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Iraq Suffers Power Crisis As Temperatures Soar

Frustration continues to mount in Iraq with the government unable to deliver sufficient electricity despite eight years of promises by officials.
An electrician uses an Avometer to check wires connected to his local generator on a street in Baghdad, December 13, 2011. Iraq's financial system is slowly embracing the free market after years of tight control under Saddam; a fledging stock market is attracting foreign money while the banking and telecommunications industries are growing rapidly. But the national grid provides only a few hours of intermittent power a day, forcing Iraqis to live off noisy diesel-fueled generators. Picture taken December 13

Iraqi Prime Minister Nouri al-Maliki has admitted to a “defect and stupidity” in the contracts signed by Iraqi officials with international companies to improve his country's power distribution.

On July 23, in a Baghdad meeting with economic affairs experts broadcast by Iraqi satellite channels, Maliki said that he had “formed a committee to investigate the failure of Iraqi officials specialized in electricity.” He charged, “They were giving me wrong numbers. They said that Iraqis are getting 30,000 MW [megawatts] and that this amount exceeds their needs and can be exported abroad.”

On June 20, prominent Shiite leader and Deputy Prime Minister for Energy Affairs Hussein al-Shahristani had asserted, “By the end of this year, power generation in Iraq will be sufficient to meet the citizens’ needs, as pledged by the Ministry of Electricity.” He also claimed, “Electricity distribution hours in Baghdad range from 15 to 16 hours a day.”

Despite promises by officials that residents would receive 18 hours of power a day in 2013, the current reality indicates that they are receiving much less. Indeed, based on the firsthand experience of this Al-Monitor correspondent, Baghdad residents on average enjoy six hours of electricity, at most, while some areas of the city remain completely without electricity.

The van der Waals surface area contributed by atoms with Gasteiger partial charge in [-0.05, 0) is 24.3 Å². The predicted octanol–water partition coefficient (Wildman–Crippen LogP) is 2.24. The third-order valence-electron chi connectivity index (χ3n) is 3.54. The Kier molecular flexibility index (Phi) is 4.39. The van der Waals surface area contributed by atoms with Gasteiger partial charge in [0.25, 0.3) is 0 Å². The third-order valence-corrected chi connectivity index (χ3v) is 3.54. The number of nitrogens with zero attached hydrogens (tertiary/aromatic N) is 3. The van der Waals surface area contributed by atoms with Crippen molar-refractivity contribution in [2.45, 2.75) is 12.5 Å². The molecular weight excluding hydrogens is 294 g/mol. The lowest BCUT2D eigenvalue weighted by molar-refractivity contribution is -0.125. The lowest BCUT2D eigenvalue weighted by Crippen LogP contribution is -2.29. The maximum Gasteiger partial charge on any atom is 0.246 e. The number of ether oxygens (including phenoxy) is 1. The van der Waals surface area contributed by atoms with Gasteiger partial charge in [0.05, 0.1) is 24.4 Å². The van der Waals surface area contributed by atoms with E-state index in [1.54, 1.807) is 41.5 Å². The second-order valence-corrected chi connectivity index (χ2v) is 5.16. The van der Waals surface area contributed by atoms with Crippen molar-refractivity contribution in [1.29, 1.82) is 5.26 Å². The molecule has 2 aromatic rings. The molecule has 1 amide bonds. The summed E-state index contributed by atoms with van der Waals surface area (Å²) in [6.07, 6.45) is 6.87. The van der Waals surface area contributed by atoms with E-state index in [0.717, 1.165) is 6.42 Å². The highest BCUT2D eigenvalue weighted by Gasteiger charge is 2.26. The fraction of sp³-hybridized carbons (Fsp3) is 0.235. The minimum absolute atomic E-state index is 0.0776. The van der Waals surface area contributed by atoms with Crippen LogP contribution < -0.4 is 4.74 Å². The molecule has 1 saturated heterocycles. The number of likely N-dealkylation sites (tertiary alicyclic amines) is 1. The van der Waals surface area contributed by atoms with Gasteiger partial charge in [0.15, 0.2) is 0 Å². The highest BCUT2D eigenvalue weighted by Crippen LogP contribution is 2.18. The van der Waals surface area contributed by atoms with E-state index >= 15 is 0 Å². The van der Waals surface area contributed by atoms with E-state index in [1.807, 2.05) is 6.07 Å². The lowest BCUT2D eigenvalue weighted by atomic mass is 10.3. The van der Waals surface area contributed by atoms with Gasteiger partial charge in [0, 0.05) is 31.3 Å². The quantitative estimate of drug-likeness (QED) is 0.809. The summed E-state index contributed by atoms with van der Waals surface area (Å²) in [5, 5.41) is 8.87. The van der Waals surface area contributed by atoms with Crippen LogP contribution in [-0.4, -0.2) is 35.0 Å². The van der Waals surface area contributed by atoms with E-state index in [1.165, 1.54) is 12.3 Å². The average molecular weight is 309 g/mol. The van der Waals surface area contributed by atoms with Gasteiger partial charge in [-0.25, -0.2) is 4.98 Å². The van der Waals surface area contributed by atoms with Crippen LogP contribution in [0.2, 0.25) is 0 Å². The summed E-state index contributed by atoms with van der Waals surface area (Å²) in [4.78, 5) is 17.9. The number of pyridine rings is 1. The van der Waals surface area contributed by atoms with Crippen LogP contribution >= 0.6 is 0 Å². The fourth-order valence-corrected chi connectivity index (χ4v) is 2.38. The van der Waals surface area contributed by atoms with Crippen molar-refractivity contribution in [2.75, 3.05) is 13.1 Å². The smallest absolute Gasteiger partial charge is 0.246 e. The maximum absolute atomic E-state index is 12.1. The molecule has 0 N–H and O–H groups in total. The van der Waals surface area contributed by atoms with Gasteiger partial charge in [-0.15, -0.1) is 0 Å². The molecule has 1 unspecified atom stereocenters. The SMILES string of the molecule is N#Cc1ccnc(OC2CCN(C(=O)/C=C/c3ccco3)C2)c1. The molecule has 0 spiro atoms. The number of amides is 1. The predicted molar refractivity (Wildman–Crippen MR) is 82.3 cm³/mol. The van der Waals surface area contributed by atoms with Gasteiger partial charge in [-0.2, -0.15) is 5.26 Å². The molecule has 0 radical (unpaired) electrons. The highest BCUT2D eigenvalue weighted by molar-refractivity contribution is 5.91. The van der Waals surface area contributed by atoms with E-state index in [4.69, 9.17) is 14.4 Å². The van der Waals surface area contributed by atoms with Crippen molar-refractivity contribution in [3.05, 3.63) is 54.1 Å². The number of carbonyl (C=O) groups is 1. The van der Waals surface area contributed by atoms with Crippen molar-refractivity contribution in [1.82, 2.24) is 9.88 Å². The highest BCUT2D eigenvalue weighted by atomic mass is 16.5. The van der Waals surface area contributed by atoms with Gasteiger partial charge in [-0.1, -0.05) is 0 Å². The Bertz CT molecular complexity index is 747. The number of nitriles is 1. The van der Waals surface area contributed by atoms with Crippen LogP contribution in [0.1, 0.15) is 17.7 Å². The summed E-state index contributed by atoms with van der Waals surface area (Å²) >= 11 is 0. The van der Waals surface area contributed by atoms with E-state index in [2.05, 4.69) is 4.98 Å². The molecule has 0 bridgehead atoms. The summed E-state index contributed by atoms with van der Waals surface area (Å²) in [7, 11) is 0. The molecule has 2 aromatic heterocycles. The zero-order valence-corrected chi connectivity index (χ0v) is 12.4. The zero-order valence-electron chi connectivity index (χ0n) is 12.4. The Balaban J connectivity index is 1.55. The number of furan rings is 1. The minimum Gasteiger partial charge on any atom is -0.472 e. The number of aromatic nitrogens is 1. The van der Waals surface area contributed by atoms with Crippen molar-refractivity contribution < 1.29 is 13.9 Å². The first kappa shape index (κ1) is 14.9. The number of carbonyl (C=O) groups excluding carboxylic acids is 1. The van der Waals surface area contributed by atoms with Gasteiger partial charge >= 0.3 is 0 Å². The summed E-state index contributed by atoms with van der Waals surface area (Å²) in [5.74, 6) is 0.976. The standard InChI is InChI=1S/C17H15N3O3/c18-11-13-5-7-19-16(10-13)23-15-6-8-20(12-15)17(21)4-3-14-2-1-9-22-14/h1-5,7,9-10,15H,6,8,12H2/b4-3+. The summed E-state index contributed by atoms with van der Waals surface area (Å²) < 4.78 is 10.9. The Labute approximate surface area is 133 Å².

Iraqis are frustrated and exhausted by the country's power supply problems. Officials have for eight years alleged progress in the electricity sector. Today, Iraqis have no confidence in the validity of such statements and generally ridicule them.

During the July 23 meeting, Maliki also asserted, “Reports about the end of the electricity crisis in Iraq and power exportation later this year are incorrect. I have MPs who do not assume their responsibilities.” He continued, “I personally signed a contract with GE to build power stations that supply the Iraqi system with 7,000 MW, and I signed a contract with Siemens to build power stations capable of generating 3,300 MW, an amount capable of meeting Iraq’s needs. But it turned out that there are defects and stupidity on the part of the specialist who agreed on those contracts. The contracted stations operate on gas, while Iraq has no gas.”